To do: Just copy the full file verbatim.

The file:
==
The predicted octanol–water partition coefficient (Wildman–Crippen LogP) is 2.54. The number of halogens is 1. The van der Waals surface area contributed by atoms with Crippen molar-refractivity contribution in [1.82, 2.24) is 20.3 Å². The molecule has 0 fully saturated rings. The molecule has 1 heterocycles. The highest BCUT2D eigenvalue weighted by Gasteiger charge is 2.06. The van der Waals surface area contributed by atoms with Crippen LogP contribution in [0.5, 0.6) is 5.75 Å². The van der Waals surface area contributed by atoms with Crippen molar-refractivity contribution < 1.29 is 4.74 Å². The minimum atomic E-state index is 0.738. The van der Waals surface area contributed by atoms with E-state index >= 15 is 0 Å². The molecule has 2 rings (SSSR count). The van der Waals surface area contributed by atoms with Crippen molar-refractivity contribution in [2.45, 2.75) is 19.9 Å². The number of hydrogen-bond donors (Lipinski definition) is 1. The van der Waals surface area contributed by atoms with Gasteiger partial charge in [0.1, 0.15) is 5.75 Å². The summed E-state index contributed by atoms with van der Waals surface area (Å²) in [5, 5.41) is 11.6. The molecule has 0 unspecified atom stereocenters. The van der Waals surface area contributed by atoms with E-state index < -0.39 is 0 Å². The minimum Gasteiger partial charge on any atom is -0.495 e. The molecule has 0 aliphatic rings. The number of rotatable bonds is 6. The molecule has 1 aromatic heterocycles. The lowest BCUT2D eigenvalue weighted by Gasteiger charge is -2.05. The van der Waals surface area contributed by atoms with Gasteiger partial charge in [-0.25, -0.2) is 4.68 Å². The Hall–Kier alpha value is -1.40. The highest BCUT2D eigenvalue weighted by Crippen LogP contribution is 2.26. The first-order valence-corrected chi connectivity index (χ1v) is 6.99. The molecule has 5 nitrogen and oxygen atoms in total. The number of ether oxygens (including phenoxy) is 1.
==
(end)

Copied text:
The predicted octanol–water partition coefficient (Wildman–Crippen LogP) is 2.54. The number of halogens is 1. The van der Waals surface area contributed by atoms with Crippen molar-refractivity contribution in [1.82, 2.24) is 20.3 Å². The molecule has 0 fully saturated rings. The molecule has 1 heterocycles. The highest BCUT2D eigenvalue weighted by Gasteiger charge is 2.06. The van der Waals surface area contributed by atoms with Crippen LogP contribution in [0.5, 0.6) is 5.75 Å². The van der Waals surface area contributed by atoms with Crippen molar-refractivity contribution < 1.29 is 4.74 Å². The minimum atomic E-state index is 0.738. The van der Waals surface area contributed by atoms with E-state index >= 15 is 0 Å². The molecule has 2 rings (SSSR count). The van der Waals surface area contributed by atoms with Crippen molar-refractivity contribution in [2.45, 2.75) is 19.9 Å². The number of hydrogen-bond donors (Lipinski definition) is 1. The van der Waals surface area contributed by atoms with Gasteiger partial charge in [0.1, 0.15) is 5.75 Å². The summed E-state index contributed by atoms with van der Waals surface area (Å²) in [5, 5.41) is 11.6. The molecule has 0 unspecified atom stereocenters. The van der Waals surface area contributed by atoms with E-state index < -0.39 is 0 Å². The minimum Gasteiger partial charge on any atom is -0.495 e. The molecule has 0 aliphatic rings. The number of rotatable bonds is 6. The molecule has 1 aromatic heterocycles. The lowest BCUT2D eigenvalue weighted by Gasteiger charge is -2.05. The van der Waals surface area contributed by atoms with Gasteiger partial charge in [-0.25, -0.2) is 4.68 Å². The Hall–Kier alpha value is -1.40. The highest BCUT2D eigenvalue weighted by Crippen LogP contribution is 2.26. The first-order valence-corrected chi connectivity index (χ1v) is 6.99. The molecule has 5 nitrogen and oxygen atoms in total. The number of ether oxygens (including phenoxy) is 1.